Weisenbacher-Krueger was less restrained, stating that "[John-Henry] did not leave his country, but is leaving the federation that callously abandoned him on so many fronts long ago and then refused to thoughtfully consider any of [his] concerns, opinions, and requirements".[3]

Despite the record of issues with U.S. Speedskating, in follow-up to the announcement, Krueger made clear that the decision was "largely financially motivated", and his spokesperson for the announcement, Weisenbacher-Krueger, made clear that their "US skating friends [would] always be… friends", but that with Kruger's having medaled for the U.S. in 2018, that "it [was] time to move on and make choices that [would] help him be the best skater he [could] be in 2022."[3][12] In Hungary, he would be reunited with his older brother Cole, who left the US team after the 2015/2016 season.[12] The view has been expressed that Krueger’s absence would "certainly be felt by the U.S. short-track team" as their "biggest talent… and also the most promising skater heading into the 2022 Olympics in Beijing", with Rick Maese of the Washington Post noting Krueger's silver being the only U.S. short-track medal of 2018 and the first American individual Olympic medal since 2010.[3]

He was kicked out of the Hungarian team in July 2022, due to misbehaving.[19]

Personal life[edit]

At the time of the Pyeongchang Olympics in 2018, Krueger was stating (to the NBC Olympics news organisation) that he someday "aspire[d] to teach English in a different country."[9]

Further reading[edit]


  • Rogers, Martin (December 22, 2017). "Family Helps Pave John-Henry Krueger's Journey to Olympics". USA Today ( Retrieved February 11, 2022.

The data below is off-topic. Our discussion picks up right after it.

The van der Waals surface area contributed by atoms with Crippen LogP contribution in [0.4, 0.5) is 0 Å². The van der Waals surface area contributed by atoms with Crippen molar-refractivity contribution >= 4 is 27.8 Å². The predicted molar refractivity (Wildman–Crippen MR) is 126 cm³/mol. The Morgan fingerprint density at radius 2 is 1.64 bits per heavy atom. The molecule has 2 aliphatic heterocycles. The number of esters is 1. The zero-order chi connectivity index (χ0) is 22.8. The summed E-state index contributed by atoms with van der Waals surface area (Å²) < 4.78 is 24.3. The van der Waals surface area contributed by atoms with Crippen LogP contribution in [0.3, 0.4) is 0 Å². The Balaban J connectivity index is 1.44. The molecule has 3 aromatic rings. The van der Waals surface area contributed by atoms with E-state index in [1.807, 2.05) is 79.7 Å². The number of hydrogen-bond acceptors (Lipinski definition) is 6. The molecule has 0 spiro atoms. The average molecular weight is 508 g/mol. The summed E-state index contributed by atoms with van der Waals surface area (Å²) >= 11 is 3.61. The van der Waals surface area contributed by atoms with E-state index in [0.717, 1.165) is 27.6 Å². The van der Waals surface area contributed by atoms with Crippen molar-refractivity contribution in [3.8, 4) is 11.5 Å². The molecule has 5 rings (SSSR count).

Athlete profiles[edit]


  1. ^ a b c d e f g h i j k l m n o IOC Staff & Krueger, John-Henry (February 11, 2022). "John-Henry Krueger / Hungary / Short Track Speed Skating [Athlete Profile]". Retrieved February 11, 2022. Date of Birth: 27 Mar 1995 / Age: 26 / Place of birth: Pittsburgh, PA / Residence: Budapest / Residence Country: Hungary / His brother Cole had previously made the switch to represent Hungary after training with the Hungarian national team since 2016.
  2. ^ a b c d e f g IOC Staff & Krueger, John-Henry (February 10, 2018). "Short Track Speed Skating, Athlete Profile - John-Henry Krueger". Archived from the original on April 21, 2018. Retrieved February 11, 2022. Birth Date: 27 Mar 1995 / Height (cm): 178 / Weight (Kg): 75
  3. ^ a b c d e f g h i j k l m n o p q r s t u v w x y z Maese, Rick (April 30, 2018). "He Won an Olympic Medal for the U.S. in Pyeongchang. Now He Wants to Compete for a New Country". Washington Post ( Retrieved February 11, 2022. Heidi Weisenbacher-Krueger… said in her Facebook post that both of her sons will have dual citizenship.
  4. ^ a b c d Janes, Chelsea (February 15, 2018). "A U.S. Speedskater's Odyssey, from Campgrounds to the Olympics". Washington Post ( Retrieved February 11, 2022.
  5. ^ a b Wysocki, Mike (February 7, 2018). "U.S. speed skater John-Henry Krueger is just the latest Peters Township grad to hit the big time". Retrieved February 11, 2022.
  6. ^ Harris, Beth (February 10, 2018). "Penalty Keeps John-Henry Krueger of Peters Township Out of 1,500 Short Track Finals". Pittsburgh Post-Gazette ( Retrieved February 12, 2022.
  7. ^ a b c Spencer, Sarah K. (February 8, 2018) [February 7, 2018]. "Olympics a Long Time Coming for Pittsburgh Native John-Henry Krueger". Pittsburgh Post-Gazette ( Retrieved February 12, 2022. Following his older brother Cole, he started skating at age five. 'We were very competitive as brothers, we liked racing each other in everything we did, whether it was first to the dinner table or first back to the car from grocery shopping. My family got a call from Pittsburgh Speed Skating Club saying they had seen my brother racing other kids on the public session. Then he started racing on the team, he loved it, and then a couple of years after, as I got to the ripe old age of five, I followed him.' Note, the quotation appears at IOC Staff and Krueger (2022), op. cit., citing ", 7 Feb 2018"; its appearance in this source can be confirmed by subscribers to the Pittsburgh Post-Gazette.